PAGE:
As a player at Middlebury High School, James was in a perfect position to take in what is needed to prepare to become a coach. He didn’t start, but he certainly contributed. He came off the bench as a role player and saw important minutes. He focused on the big picture, learning what it’s like to not be the epicenter of what was going on. Noreen said, “I was really happy he was able to get a job right away. When he called me and said he was thinking about a JV boys’ basketball opening at the school, I said don’t do it. I was really surprised that was what he wanted, but really I have been impressed with what I saw him do. I have found a good route from Middlebury to Townshend to go see him coach.”
Now on to the gentleman who put Vermont in the national spotlight of college basketball. If you are not sure of whom I am speaking about yet, you are thinking too hard. The answer is a simple one: Tom Brennan.
How does he come into the picture? He just happens to be the oldest brother in a family of seven Brennan children from a household in Phillipsburg, N.J., which includes Noreen as the youngest. Not only was Brennan a strong coach, but he has a gift of gab, which has also brought him to national prominence on sports radio.
His gift got carried away when I called him because, in addition to giving me the rundown on the relationship between Noreen and himself, he listed all the successes of the rest of the family one by one, which he is so proud of. What he said about Noreen is important though.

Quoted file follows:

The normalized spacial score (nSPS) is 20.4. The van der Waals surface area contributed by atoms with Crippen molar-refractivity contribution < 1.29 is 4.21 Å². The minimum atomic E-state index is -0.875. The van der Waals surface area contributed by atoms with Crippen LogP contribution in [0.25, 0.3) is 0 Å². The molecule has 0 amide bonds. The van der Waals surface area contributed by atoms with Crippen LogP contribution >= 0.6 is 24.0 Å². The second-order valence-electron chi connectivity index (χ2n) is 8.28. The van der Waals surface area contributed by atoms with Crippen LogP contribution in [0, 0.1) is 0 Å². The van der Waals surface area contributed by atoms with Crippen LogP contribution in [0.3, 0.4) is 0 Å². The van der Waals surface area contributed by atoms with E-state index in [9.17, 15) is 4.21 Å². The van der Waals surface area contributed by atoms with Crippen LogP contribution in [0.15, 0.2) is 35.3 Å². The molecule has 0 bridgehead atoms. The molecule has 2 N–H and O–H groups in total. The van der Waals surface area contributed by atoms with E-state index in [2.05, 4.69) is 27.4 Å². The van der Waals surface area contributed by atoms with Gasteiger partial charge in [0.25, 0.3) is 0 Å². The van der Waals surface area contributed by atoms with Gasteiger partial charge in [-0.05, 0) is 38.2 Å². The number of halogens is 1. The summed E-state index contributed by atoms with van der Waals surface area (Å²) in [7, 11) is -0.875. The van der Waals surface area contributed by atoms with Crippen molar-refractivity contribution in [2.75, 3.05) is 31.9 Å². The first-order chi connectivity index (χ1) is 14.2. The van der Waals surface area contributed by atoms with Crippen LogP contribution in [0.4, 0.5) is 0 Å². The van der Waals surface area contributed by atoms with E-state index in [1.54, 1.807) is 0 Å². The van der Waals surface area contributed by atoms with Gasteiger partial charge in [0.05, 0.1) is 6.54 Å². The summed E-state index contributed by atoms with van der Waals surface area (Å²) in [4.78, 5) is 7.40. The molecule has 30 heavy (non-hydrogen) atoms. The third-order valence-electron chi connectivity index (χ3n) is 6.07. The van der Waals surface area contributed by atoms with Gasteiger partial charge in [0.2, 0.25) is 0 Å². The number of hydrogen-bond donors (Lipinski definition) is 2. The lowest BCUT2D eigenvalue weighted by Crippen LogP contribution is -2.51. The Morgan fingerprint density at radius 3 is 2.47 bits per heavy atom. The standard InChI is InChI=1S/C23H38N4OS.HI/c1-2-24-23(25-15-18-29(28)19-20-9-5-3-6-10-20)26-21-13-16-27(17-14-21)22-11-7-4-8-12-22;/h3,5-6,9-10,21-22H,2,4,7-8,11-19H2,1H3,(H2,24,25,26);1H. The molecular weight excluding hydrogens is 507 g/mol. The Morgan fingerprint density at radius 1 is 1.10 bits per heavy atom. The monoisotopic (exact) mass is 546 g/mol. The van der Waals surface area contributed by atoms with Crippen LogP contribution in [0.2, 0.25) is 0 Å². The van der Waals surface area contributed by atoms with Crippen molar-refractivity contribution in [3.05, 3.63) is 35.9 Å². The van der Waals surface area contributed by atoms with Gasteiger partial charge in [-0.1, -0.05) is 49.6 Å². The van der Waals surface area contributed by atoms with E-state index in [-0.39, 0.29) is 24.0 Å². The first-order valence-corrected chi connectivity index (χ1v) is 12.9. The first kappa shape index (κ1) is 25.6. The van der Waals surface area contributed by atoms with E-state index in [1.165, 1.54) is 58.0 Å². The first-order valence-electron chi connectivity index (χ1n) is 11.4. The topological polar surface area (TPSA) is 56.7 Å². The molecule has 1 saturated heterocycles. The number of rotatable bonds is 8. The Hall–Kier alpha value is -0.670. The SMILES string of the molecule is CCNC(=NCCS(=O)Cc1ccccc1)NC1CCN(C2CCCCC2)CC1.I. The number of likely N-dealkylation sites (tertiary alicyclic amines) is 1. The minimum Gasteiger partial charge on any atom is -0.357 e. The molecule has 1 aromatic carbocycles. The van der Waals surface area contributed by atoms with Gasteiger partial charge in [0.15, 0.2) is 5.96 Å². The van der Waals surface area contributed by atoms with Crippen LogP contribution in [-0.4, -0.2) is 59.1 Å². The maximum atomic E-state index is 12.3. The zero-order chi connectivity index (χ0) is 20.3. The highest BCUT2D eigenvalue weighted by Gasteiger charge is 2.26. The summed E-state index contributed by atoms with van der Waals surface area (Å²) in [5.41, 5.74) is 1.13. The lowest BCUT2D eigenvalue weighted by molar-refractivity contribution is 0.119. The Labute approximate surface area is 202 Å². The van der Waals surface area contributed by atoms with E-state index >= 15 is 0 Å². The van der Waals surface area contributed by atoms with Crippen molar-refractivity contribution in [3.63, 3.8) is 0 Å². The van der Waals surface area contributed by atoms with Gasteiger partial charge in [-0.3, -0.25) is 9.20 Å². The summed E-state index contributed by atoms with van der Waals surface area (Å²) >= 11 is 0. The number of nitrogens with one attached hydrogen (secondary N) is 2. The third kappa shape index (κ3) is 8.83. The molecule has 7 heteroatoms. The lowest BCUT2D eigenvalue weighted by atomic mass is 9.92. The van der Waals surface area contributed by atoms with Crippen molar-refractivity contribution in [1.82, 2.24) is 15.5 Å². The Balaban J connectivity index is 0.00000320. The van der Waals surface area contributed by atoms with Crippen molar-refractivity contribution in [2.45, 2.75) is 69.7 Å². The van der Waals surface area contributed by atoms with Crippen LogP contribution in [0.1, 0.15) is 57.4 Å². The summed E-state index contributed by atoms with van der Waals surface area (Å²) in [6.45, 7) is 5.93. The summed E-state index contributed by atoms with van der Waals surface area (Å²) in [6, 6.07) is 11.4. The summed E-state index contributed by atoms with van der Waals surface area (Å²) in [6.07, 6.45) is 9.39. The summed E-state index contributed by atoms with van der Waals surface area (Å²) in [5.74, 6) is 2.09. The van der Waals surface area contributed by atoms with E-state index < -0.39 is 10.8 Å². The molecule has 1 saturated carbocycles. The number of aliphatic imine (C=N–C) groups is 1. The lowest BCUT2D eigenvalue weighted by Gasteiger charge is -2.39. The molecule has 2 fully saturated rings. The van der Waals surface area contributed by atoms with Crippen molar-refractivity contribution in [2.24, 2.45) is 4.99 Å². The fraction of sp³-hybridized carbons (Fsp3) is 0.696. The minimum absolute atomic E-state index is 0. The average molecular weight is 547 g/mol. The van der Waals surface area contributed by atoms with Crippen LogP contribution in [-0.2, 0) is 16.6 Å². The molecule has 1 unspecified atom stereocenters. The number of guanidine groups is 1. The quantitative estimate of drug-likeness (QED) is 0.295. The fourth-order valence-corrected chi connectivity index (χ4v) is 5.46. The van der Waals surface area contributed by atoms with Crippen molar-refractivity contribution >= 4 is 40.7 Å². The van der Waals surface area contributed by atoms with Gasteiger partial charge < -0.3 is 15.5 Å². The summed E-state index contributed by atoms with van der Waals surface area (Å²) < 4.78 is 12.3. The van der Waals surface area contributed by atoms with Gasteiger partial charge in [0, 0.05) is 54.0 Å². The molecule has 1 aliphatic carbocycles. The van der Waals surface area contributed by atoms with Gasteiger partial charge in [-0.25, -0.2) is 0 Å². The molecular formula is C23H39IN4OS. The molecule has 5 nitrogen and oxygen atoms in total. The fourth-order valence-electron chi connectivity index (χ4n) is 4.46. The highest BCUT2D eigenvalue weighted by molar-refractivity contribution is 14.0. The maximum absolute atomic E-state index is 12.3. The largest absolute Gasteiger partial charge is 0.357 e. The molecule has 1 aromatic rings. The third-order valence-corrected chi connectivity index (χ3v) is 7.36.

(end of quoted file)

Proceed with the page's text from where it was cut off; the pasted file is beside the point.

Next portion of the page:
For anyone who saw Brennan coach, he was active on the sideline. He could be a congenial cheerleader who seconds later could be in aggressive rage. He was able to get the most out of his players. He was successful. But he wishes he could have been different.
He said of Noreen, “She was really my hero. I wish I could have been like her. I’d watch her and something would go wrong, and she would keep calm and go on to coach the next play. That was very special.”
Well Tom, what about James as a coach? “I’m excited for him, but I didn’t know he wanted to really coach. He’s kept that a secret from me. I knew he has had success with his music and I’m glad about that, but he’s never asked me anything about coaching.”
However, James was at his mother’s side at a young age, celebrating Uncle Tom’s successes. Brennan’s first conference championship near the turn of the century had been the first one for UVM in almost 50 years. James remembers the games and the venues. Mom was surprise about her son’s recently expressed interest in coaching. When I asked where it came from, suggesting it was osmosis, she said, “I guess so.”
“I used to love to go to those UVM games,” James says. “I was excited to be there. I always thought I might want to coach, but I knew I wasn’t a good enough player to play in college so I didn’t give it much thought. It doesn’t mean I wasn’t interested.”
Brennan was direct in one regard with his nephew. “I will tell you one thing. He is a doer. He gets things done.”
Immediately I think about the fact James already has introduced Leland & Gray to a track program, instituting that in his first year as a teacher.
Speaking to James, he sounds like a coach who has been around for a while. He tells me, “I believe in doing my part in this supportive community. I see potential here, but I am interested in building the program from at least the middle school level on up. I want to teach them all the proper skills so they can play the game in a consistent way. I’ve coached most of our players already over the past two years, and I know what they are like both on and off the court. I am really interested in their personal growth and how they find success as a person.”
How does he say such mature stuff? Osmosis is my only answer. He watched, he listened, and now it is time for him to put it all to work.